Outside the Box Ideas in Using 6-Row from Wicked Weed & East Brother Beer

East Brother Beer Co. wanted to brew a Pre-Prohibition Lager so Head Brewer Paul Liszewski and his team worked with Admiral Maltings in Paso Robles to secure his Atlas barley, specifically made for the run of its Pre-Pro Lager. Meanwhile, Wicked Weed uses Riverbend Pilsner Malt for the entirety of its ‘tart farmhouse’ line, and intermittently in the North Carolina brewery’s spontaneous beers.

The underlying factor is both malts are 6-row varieties. It’s a classic grain that is gaining some popularity despite some factors that had it drop out of popularity originally. Wicked Weed’s Andrew Zinn said the brewery is currently looking at the feasibility of transitioning most or all of its core and specialty sour brands to the Riverbend Pils base as well.

BREWER: What sets 6-row apart from other bases like 2 row or Maris Otter?
ZINN: The interesting thing here is — and I mean this in the best way possible — in many ways, there’s not a ton of discernible difference (between 2- and 6-row) in the particular malts I’m using. The 6-row variety used by Riverbend (called Thoroughbred) has plump kernels that look like 2-row, with extract, protein, and enzymatic potential numbers that aren’t too different either. The inherent aesthetic particulars of 6-row itself: (a bit of grassiness, slightly more cereal/grainy presentation than chewy malt flavor) lend themselves especially well to a Pils malt, especially, although there’s a certain richness that I always find in beers made with this malt, generally not what you’d expect from 6-row.

BREWER: Are there any technical challenges or tips you have for using 6-row for someone that hasn’t used it yet?
LISZEWSKI: The increased proteins can be problematic if you are only using a single-infusion mash. The proteins that are passed along can lead to haze in the final product and a shorter shelf life. There will be increased levels of trub and cold break material from the boiling and cooling process and the brewer needs to ensure that this material is removed sufficiently before knocking out to the fermenter. 6-Row malt can produce more DMS compared to 2-row, and requires a vigorous, well-vented boil and the ability to rapidly chill the wort during knockout. The increased amount of husk material in 6-row can lead to some astringency, and the brewer will need to pay careful attention to the mash and hot liquor temperatures to minimize the potential impact. I recommend a short, 30-min protein rest before the desired saccharification step and the brewer will need to determine the best method, if possible, for their brewhouse. Steam-jacketed MLT will work but may require trial and error for the best process for the brewhouse. Or a second infusion of hot water to bring the temperature up, or a combination of the two methods. The protein rest may remove some of the foam-positive proteins and mouthfeel, but some tweaks to a recipe can offset those effects.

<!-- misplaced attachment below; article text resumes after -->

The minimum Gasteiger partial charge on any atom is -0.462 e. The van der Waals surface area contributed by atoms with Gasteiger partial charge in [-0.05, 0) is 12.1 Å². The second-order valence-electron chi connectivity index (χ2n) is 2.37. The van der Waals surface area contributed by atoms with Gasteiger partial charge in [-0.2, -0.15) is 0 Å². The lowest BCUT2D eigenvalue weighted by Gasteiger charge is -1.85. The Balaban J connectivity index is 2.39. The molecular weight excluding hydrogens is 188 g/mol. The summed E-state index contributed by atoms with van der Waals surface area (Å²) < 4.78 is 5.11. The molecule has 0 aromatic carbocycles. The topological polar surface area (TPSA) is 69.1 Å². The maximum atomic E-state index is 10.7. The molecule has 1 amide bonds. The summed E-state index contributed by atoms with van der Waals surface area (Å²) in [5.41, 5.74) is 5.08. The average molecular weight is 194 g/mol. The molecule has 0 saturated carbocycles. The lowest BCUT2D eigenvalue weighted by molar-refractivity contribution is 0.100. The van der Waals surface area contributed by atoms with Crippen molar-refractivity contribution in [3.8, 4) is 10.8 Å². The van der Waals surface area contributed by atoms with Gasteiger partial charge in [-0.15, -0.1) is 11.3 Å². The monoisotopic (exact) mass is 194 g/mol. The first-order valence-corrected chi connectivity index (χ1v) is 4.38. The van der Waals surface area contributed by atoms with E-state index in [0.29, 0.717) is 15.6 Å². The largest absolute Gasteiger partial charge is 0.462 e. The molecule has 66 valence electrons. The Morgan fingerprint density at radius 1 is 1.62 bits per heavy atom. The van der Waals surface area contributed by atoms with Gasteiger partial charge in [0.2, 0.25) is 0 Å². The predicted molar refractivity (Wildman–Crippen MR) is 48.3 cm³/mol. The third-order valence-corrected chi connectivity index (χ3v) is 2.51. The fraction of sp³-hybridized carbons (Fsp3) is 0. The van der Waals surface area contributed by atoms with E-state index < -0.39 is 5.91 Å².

BREWER: What did you expect … and didn’t expect from using 6-row? How did you use those expectations or new discoveries to your advantage or how did it alter the idea of the brew?
LISZEWSKI: During recipe formulation, the brewer needs to pay attention to the subtle flavor differences and potential for changing the brew process to accommodate the differences in performance of 6-row vs. 2-row malt. We use the 6-row in our yearly Pre-Prohibition Lager, and I wanted to create a version that reflected the malts that were available to brewers during that time. We use flaked maize, which are pregelatinized and do not require a cereal cooker, and we could potentially create the same beer using 2-row varieties, but the subtle flavor differences in 6-row allowed us to create a more authentic version of Pre-Pro Lager.

BREWER: Do you have any ‘out of the box’ ideas for 6-row that you want to share?
ZINN: I think this is a very interesting time in brewing, with local craft malting becoming more and more commonplace. I would love to see more maltsters playing with heritage barleys grown in their home region be it 2- or 6-row — something that produces one type of character in the Midwest or Great Plains may be entirely different in the south, for example. In the same way that Marris Otter and Golden Promise have their own unique character, I think exploring different cultivars 2- and 6- will lead to more unique expression, especially as malting expands to use barley grown outside the heartland. Maltsters working on such microscale means that brewers are constantly getting the freshest malt possible, and are able to really capitalize on the unique flavor attributes of each barley variety.

(From July/August 2020 Issue of Brewer Magazine)

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